Zero Bond has become the New York Art World’s favorite private club. That doesn’t make it cool

About a year ago, when I first started reporting for Artnet News’ gossip column, Wet Paint, I took it upon myself to try and participate in every art world party I could. I had a few methods of finding my way in. Most of the time, I’d email the right PR (quite easy), have someone add me as a plus-one (a little harder), or walk in confidently without an invite until someone noticed (pretty hard). I’ll never forget the parties that terrified me; one of them was at Zero Bond.

At the very end of Bond Street (the address is actually 0 Bond Street), the members’ club sits sandwiched between an Equinox and the building that houses the Keith Haring Foundation. What happens inside is almost the perfect combination of those two things. Over two floors, Zero Bond includes meeting rooms, a Japanese omakase restaurant, an art book lending library, a coffee shop, more meeting rooms, and a private dining space called the Baccarat Room. Inspired by London’s member clubs, it opened in 2020 and has since built a reputation as a celebrity magnet. Members pay annual membership fees ranging from $2,500 to $4,500 (plus some hefty startup fees).

Becoming a member is not easy. “While we do not discriminate on the basis of race, socioeconomic status or occupation, we are very picky about character,” the website reads. “We will only accept members who demonstrate a high level of integrity and an ability to contribute to our Zero Bond community.” Many of those members come from the visual arts, suggesting something about their socio-economic status.

The interior of Zero Bond. Photo by Natalie Black.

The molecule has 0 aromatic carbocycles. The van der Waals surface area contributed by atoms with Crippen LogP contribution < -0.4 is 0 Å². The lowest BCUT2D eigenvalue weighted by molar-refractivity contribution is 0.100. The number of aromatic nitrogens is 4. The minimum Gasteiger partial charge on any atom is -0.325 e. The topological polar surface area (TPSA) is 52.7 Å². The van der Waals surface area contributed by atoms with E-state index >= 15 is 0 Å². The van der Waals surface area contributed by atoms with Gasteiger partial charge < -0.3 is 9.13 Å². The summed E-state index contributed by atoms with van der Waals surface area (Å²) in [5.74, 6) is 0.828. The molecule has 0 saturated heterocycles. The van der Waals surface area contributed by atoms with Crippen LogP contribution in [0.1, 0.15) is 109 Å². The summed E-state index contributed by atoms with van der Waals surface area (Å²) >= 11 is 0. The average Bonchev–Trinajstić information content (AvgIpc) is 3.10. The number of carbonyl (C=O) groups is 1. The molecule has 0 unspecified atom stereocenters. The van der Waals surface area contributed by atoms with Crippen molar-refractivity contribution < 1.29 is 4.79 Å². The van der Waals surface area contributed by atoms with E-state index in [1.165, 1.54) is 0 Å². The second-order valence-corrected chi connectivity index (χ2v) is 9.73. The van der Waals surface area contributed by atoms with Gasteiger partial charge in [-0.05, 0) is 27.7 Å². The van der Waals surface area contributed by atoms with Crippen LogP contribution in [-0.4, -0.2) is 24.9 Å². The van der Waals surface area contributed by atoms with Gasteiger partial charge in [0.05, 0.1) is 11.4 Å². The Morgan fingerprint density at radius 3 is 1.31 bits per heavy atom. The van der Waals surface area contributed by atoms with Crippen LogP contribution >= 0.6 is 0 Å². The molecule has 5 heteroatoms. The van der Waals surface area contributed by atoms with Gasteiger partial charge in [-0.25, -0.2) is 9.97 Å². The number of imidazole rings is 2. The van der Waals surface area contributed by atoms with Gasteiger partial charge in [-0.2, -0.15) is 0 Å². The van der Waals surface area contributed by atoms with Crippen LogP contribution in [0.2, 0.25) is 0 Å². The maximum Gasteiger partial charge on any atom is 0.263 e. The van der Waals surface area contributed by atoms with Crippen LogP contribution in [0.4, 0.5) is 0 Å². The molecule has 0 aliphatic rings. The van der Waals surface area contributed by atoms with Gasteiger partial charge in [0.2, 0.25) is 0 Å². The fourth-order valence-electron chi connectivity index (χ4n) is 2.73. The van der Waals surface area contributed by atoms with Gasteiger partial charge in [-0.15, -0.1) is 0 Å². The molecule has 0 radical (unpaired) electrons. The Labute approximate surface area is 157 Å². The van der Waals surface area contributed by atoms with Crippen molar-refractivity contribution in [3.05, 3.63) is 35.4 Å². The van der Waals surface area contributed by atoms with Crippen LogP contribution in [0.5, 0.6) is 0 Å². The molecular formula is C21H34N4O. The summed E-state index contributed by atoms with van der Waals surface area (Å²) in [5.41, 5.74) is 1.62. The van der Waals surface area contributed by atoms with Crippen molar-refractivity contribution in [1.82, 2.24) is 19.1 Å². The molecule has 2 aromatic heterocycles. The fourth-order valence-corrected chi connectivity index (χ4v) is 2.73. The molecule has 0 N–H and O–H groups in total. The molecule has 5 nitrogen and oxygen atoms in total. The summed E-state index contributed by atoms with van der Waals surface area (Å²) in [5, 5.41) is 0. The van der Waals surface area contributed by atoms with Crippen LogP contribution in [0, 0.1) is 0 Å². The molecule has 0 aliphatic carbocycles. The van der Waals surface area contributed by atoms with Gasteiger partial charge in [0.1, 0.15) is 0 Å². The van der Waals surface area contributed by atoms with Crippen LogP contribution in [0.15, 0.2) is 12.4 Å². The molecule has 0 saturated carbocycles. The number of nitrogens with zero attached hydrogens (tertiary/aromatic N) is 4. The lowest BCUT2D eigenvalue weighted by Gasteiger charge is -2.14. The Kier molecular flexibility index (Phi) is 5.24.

“It’s like a local watering hole, which I know sounds weird and tribal and animalistic,” Zero Bond art-collecting scion and curator Sophia Cohen, Steve’s daughter, said with a laugh. “A lot of great events have been organized there. I threw a Richard Prince themed birthday party on the fourth floor which was great fun.”

I didn’t say I already knew it was a great party; I saw it from the street. Last September, a dealer at the Armory Fair tipped me that Cohen would be hosting the event. That night I put on a dress and headed to SoHo to try my third and most difficult way to go to a party. But no dice, I couldn’t get in. So I spent the next 20 lurking across the street for minutes, watching Max Levai, Bill Powers, Lily Mortimer, and other glitterati walk in and out of the monolithic building in nurse and cowboy costumes, before deciding that any further attempt to get in would be futile.

Fast forward a year and I’m finally in. It was a Monday afternoon and the energy on the fourth floor of the club was quiet, like a coworking space. Immediately upon exiting the elevator my eye went straight to the Banksy flower thrower on the far wall of the club, divided into three mismatched frames. To my left was a really hideous sculpture of an elephant in a suit, looming above me like a bouncer. (I don’t know who the artist is; Zero Bond’s press agent still hasn’t given me an answer.)